For a wireless technology standard formally established in the 1990s, Bluetooth has shown remarkable resilience and longevity. More than two decades later, we now have more Bluetooth-enabled devices in our homes than ever before.
PCs, mobile phones, speakers, earphones, TVs, keyboards, mice, controllers, fitness trackers, watches — all these devices and peripherals use this standard for communicating with each other. And with the rising popularity of the Internet of Things (IoT) and more smart devices, Bluetooth looks to be in for the long haul.
Why does it still exist?
For such a popular and crucial communications standard, Bluetooth is surprisingly full of flaws, both from the perspective of user experience and device security. Connections are notoriously unreliable and prone to sudden breaks, signal speeds are slow and recent research has unearthed several important security flaws.
The only reason why Bluetooth still exists is that it is relatively easy to implement, easy to use and cheap to manufacture. That last part is mainly due to its use of 2.4 GHz frequency, or the ISM band (Industrial, Scientific and Medical devices). ISM frequency devices do not require an FCC license, which makes them incredibly attractive for manufacturers.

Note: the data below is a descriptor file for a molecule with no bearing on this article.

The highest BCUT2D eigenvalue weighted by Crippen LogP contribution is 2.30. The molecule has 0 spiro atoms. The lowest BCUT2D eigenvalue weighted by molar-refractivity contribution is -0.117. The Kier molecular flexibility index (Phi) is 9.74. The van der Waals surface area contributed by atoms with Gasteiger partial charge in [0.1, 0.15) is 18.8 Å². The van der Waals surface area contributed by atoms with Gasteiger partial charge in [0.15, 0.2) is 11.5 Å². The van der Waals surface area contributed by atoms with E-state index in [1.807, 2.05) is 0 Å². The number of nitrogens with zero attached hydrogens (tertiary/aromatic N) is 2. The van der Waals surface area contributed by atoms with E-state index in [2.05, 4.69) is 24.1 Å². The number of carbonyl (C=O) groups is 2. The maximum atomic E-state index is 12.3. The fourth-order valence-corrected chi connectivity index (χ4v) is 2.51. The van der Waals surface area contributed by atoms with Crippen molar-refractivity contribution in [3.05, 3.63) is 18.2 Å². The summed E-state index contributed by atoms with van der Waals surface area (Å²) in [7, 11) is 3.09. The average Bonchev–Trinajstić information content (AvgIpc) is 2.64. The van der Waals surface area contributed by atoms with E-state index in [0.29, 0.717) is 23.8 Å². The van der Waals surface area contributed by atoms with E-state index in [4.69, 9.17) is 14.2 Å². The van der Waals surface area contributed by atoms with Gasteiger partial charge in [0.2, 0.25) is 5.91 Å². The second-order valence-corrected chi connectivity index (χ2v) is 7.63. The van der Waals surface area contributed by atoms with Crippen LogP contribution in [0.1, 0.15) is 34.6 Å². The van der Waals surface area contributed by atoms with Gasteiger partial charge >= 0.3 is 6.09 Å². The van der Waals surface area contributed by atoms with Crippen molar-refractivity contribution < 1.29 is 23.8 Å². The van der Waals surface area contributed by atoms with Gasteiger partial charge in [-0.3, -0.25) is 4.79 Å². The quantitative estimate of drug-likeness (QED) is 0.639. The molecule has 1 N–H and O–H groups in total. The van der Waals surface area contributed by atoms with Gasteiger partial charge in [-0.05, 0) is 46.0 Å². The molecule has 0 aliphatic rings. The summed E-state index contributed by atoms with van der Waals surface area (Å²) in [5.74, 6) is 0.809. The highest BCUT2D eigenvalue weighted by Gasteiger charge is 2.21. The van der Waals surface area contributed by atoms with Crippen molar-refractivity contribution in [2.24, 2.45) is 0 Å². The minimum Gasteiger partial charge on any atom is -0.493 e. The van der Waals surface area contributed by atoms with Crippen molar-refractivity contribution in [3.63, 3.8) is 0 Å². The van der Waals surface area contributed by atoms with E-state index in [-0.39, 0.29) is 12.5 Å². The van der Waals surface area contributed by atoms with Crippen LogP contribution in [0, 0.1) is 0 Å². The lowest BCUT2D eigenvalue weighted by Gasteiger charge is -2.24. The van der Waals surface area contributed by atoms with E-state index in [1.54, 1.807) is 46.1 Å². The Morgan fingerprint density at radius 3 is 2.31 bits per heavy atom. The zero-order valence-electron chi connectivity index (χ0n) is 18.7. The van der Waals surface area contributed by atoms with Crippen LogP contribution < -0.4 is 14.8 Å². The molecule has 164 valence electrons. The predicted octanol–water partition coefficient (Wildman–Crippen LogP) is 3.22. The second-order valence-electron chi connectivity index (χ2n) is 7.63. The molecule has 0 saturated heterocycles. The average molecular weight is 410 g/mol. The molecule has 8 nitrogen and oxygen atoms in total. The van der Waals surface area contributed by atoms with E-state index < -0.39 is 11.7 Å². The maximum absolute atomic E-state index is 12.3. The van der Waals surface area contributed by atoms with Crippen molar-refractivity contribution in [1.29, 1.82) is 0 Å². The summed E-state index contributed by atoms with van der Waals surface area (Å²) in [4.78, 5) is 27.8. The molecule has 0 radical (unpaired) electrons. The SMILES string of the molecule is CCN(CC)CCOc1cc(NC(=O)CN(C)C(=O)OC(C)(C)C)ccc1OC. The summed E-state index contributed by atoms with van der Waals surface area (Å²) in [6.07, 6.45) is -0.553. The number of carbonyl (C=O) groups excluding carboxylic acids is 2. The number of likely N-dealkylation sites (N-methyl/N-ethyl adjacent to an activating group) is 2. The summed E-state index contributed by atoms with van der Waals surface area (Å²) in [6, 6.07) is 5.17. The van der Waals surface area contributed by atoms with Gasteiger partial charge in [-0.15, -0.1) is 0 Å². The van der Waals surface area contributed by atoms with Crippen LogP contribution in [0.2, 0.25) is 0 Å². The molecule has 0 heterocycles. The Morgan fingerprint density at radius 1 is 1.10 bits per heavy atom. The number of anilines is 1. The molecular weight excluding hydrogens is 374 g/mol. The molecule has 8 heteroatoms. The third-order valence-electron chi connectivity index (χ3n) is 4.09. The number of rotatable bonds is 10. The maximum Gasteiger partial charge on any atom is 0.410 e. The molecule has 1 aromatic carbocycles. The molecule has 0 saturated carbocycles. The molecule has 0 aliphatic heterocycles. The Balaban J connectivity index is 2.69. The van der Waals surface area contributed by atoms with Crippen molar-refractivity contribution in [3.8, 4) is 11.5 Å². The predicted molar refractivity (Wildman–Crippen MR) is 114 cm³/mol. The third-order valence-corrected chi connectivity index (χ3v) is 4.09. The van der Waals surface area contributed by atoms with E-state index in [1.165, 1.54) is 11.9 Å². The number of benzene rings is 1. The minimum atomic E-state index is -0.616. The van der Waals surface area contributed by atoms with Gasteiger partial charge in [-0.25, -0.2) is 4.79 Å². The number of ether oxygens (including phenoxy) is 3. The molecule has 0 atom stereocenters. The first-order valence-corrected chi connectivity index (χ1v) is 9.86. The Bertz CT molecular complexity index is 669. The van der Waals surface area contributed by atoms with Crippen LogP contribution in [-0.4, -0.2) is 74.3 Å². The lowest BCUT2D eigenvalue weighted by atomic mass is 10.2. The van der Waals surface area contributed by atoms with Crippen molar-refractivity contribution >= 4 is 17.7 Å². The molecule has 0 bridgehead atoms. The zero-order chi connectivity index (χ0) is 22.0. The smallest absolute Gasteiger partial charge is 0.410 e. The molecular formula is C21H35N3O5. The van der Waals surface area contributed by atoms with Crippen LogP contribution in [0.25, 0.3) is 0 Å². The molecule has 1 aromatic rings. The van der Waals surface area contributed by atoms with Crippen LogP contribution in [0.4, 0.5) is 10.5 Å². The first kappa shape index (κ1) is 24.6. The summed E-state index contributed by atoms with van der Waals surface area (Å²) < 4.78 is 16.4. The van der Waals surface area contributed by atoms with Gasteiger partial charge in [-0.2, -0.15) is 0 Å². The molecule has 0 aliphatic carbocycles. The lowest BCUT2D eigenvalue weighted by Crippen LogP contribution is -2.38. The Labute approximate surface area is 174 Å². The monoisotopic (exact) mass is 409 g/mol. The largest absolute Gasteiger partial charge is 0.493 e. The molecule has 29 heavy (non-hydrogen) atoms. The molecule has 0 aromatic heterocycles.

Despite being around for 20 years, Bluetooth is still rather poorly understood by general tech protocol standards. A lot of this is down to how its communications standard was developed in the 1980s and ‘90s by multiple expert committees and groups.
So in truth, there is no single Bluetooth protocol, but rather a collection of different protocols compiled into a single, long, rambling standard. At nearly 3,000 pages, it is ten times as long as other comparable standards like Wi-Fi.
Bluetooth security issues
Due to such complexity, in-depth security analysis of the entire length and breadth of Bluetooth protocols has not occurred (Read more...)
*** This is a Security Bloggers Network syndicated blog from Infosec Resources authored by Preetam Kaushik. Read the original post at: http://feedproxy.google.com/~r/infosecResources/~3/NNZOaOpLrKs/